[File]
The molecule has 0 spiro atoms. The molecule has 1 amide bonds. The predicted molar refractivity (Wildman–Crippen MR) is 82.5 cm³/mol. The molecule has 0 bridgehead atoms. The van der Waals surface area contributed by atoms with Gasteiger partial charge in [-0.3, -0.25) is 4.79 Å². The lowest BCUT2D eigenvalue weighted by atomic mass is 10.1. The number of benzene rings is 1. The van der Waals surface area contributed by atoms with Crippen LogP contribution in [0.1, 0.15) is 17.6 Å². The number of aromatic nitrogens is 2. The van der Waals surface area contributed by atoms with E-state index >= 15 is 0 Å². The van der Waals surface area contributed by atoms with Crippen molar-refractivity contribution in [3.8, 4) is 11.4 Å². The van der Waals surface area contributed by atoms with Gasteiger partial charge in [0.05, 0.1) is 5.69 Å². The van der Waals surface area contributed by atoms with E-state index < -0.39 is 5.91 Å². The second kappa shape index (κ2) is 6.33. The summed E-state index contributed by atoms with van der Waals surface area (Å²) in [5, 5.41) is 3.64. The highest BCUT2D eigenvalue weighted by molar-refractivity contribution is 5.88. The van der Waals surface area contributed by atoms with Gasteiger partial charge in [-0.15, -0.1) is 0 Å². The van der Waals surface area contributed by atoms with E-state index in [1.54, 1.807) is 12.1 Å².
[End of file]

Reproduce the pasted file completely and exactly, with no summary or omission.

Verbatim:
The molecule has 0 spiro atoms. The molecule has 1 amide bonds. The predicted molar refractivity (Wildman–Crippen MR) is 82.5 cm³/mol. The molecule has 0 bridgehead atoms. The van der Waals surface area contributed by atoms with Gasteiger partial charge in [-0.3, -0.25) is 4.79 Å². The lowest BCUT2D eigenvalue weighted by atomic mass is 10.1. The number of benzene rings is 1. The van der Waals surface area contributed by atoms with Crippen LogP contribution in [0.1, 0.15) is 17.6 Å². The number of aromatic nitrogens is 2. The van der Waals surface area contributed by atoms with E-state index >= 15 is 0 Å². The van der Waals surface area contributed by atoms with Crippen molar-refractivity contribution in [3.8, 4) is 11.4 Å². The van der Waals surface area contributed by atoms with Gasteiger partial charge in [0.05, 0.1) is 5.69 Å². The van der Waals surface area contributed by atoms with E-state index < -0.39 is 5.91 Å². The second kappa shape index (κ2) is 6.33. The summed E-state index contributed by atoms with van der Waals surface area (Å²) in [5, 5.41) is 3.64. The highest BCUT2D eigenvalue weighted by molar-refractivity contribution is 5.88. The van der Waals surface area contributed by atoms with Gasteiger partial charge in [-0.15, -0.1) is 0 Å². The van der Waals surface area contributed by atoms with E-state index in [1.54, 1.807) is 12.1 Å².